How do you do this? Read the story of how Brian Tracy (I so much love this man!) became an excellent writer or speaker, see a movie, move over to YouTube—watch, watch, watch, watch and watch, get some books related to your writing story—read, read, read, read and read.

Listening to an audio book can be the catch for you. Even while driving to work, switch off the radio and switch onto something that builds you as an individual.

You know why? If your life is awesome, that moment of awesomeness can be passed to the community too.

By doing this, you can grab the attention of your readers, big or small.

4. Control the reading presence

The great comics (i.e comedians) makes storytelling look so easy, keeping away the mechanics of the craft.

As an amateur, you find yourself stumbling around, knocking everything over and thinking over how they do it.

One thing you are yet to know is not it isn’t all about being able to speak or telling good stories.

More of it all lies in your ability to control the audience. To be addicted to this act, you must make it a habit to stand as a premium brand anywhere anything.

The comics are very effective because they know who people perceive them as while they are onstage.

Their ‘stuff’ is written for themselves or their personas.

You should be doing the same thing as a writer. The book is your stage, be in control of how those who read it grab the INs and OUTs.

5. Writers are doctors

Doctors do not only describe drugs, they prescribe too. Make sure your readers find your writing both  descriptive and prescriptive.

Nobody wants to listen to someone or read a book where there is no resolution of the inciting incident. Don’t feel afraid, write with the strong urge to do.

If the words of your writing lack confidence, a good reader will notice.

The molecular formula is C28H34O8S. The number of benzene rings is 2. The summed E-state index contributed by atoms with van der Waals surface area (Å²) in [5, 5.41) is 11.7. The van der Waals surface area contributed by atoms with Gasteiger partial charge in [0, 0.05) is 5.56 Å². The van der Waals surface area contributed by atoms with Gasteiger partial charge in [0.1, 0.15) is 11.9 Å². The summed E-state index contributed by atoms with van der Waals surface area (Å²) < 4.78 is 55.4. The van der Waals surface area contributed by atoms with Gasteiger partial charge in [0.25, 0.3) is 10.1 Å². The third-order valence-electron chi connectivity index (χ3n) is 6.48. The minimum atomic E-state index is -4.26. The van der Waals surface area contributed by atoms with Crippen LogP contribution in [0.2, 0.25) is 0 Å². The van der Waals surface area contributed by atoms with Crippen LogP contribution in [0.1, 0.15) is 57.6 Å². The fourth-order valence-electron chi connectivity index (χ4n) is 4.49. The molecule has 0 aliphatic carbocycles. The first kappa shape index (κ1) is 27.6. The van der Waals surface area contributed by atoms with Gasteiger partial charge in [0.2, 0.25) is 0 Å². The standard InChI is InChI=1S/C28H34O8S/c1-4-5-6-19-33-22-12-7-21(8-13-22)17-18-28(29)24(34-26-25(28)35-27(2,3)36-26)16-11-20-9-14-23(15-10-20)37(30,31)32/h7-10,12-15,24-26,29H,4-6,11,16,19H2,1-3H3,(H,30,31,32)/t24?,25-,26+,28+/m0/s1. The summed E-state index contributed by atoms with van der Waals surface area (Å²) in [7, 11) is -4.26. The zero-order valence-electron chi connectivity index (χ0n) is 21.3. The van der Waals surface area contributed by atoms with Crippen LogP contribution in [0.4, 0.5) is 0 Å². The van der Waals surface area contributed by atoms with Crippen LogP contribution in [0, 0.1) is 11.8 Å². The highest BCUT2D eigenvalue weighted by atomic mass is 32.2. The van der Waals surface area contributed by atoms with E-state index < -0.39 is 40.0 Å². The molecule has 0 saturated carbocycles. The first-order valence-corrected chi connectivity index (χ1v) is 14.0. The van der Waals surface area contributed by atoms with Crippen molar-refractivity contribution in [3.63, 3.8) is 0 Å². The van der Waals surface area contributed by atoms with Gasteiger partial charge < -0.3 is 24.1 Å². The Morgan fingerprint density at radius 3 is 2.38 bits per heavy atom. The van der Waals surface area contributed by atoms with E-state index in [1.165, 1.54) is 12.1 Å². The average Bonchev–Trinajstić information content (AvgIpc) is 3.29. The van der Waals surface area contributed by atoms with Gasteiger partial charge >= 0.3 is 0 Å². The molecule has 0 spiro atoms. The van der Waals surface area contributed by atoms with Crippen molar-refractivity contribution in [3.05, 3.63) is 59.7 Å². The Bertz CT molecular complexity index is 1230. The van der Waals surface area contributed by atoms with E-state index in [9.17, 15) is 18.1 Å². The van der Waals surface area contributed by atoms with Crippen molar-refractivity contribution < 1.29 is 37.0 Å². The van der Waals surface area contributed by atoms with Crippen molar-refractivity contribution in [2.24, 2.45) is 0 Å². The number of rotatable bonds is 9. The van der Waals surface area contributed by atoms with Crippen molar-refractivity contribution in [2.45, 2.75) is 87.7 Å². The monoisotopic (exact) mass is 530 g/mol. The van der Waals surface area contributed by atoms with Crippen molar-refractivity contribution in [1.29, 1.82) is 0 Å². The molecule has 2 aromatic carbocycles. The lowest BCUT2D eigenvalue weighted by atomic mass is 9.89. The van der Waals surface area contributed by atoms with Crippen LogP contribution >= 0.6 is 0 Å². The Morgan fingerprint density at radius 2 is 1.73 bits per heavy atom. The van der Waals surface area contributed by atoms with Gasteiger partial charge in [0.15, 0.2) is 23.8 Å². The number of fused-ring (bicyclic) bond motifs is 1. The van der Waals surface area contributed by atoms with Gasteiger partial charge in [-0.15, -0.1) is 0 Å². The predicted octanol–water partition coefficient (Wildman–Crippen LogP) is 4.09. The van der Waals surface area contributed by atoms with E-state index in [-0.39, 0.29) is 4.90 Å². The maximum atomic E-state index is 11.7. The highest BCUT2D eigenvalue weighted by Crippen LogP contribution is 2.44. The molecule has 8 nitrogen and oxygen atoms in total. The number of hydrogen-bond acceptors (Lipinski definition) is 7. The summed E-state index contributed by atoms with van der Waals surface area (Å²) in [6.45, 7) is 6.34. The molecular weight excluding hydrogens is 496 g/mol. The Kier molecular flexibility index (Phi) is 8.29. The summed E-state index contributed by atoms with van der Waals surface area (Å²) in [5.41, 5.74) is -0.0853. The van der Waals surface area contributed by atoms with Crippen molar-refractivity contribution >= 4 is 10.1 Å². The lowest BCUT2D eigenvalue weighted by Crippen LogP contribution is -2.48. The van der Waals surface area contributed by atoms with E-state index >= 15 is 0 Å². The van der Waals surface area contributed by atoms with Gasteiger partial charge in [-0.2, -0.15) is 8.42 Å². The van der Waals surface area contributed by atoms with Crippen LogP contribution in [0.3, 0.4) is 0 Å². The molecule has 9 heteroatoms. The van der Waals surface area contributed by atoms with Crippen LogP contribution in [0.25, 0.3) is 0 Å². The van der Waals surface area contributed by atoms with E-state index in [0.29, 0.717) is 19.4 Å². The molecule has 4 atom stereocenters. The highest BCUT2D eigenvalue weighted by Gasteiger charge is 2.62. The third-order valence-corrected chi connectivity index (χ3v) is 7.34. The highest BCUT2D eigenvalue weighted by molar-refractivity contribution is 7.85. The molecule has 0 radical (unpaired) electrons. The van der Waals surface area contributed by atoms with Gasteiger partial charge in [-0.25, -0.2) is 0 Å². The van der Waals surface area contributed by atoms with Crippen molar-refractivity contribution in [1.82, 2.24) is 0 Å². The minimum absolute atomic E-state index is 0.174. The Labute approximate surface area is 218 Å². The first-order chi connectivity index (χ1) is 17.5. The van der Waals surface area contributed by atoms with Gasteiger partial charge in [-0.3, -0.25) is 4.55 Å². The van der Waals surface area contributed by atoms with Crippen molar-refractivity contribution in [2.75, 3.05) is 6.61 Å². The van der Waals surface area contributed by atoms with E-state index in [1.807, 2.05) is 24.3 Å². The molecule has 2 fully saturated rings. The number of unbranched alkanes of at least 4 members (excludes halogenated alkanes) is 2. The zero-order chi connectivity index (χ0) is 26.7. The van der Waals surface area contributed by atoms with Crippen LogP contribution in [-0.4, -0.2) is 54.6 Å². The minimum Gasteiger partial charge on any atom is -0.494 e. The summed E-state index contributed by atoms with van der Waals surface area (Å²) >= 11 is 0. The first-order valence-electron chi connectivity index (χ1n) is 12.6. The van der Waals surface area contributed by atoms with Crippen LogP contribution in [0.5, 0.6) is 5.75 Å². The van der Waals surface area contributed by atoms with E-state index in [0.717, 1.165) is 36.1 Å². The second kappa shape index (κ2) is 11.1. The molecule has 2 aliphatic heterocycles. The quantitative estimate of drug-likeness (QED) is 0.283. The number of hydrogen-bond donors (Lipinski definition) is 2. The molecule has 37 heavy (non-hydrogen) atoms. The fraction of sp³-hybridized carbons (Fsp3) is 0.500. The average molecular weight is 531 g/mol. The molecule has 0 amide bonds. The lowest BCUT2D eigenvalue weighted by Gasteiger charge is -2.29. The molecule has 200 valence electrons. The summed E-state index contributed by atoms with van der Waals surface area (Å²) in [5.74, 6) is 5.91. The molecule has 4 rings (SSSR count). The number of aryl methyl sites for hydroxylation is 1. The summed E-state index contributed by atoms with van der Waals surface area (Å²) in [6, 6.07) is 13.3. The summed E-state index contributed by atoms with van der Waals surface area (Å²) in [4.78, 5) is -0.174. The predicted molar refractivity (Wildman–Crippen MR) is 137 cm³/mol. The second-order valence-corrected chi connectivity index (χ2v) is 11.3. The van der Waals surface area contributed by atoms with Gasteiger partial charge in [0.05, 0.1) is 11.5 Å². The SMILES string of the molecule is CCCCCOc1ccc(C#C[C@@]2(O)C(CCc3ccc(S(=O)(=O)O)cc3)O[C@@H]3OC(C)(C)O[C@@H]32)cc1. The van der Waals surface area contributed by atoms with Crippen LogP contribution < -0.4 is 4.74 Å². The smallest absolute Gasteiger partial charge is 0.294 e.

I hope you know what this could result you? Yeah, mention it to yourself. The pen should be controlled by you—don’t let it fly when you start writing.

Since you know the experience – and all that happened – already, writing the book can be very quick. If you decide later to change that’s easy too.

As my writing career push forward, I discovered that if I didn’t worry too much about how truthful – or not – the story was, my writing became much more fluid and competent.

There are many reasons to use stories including; give humor, make points memorable, show with the particular audience, inspire people to act, build a shared vision, and to relieve tension.
Professional presenters regularly use stories in their presentations and content. When you see a professional presenter, think about their use of stories.

6. Be consistent, get seen

Social media is a great platform to give your readers tiny insights into your personal story without overloading them with much information.

Daily tweets or a Facebook status can be all it takes to catch the attention of your audience.

If you’re having a hard day trying to fix the right things, let your social media followers know about it.

If you’re having a smooth day and you’ve written something really inspiring, again, post about it online.

By doing these things, your followers notice the goods and bad of your writing career and can easily connect.

The reason why should be consistent is because “consistency helps you create a presence.”

You know the feeling of being a storyteller. Everyone has those moments when you feel like you’re stuck in quicksand: the more story you tell, the more it pulls you in.


This post came as the responses I got after I published a post on our Facebook Community asking the members what they would like to improve about there writing skills.

The answers I put right in this post.

Share. Share. Share.

Your turn

Have this post helped you change the way you tell stories? What did you learn reading and studying the post? What are the easy ways to grab your readers attention you use?

Comment (0)

  1. Excellent points here Prince. I love sharing my personal experiences traveling the world and linking to travel stories. Easier for folks to buy in to my blogging tips methinks when they can see me doing wacky stuff around the world yet learn some sweet blogging lessons too. Brian Tracy is awesome, right?

  2. Oh, yeah!

    That man is freaking awesome. I just love him that way.

    It's cool to have you share what your love doing. Interesting!

    Enjoy the day, Ryan.

  3. Insightful.Thanks.

  4. You be boss now

    Thanks for the post. You really tried to explain the stuff and it's awesome.

  5. Yes bro. Thanks for reading.

  6. You are welcome, Nnenna.

  7. Kayode Oluwatobiloba E

    Hi Prince,

    This is a great piece.

    Writing is fun and story telling can be greater fun. I have a baby girl who wants to learn to write; I think having gone through this blog, I will recommend it to her.

    Thanks for sharing.

    1. Thanks for reading, Kayode 🙂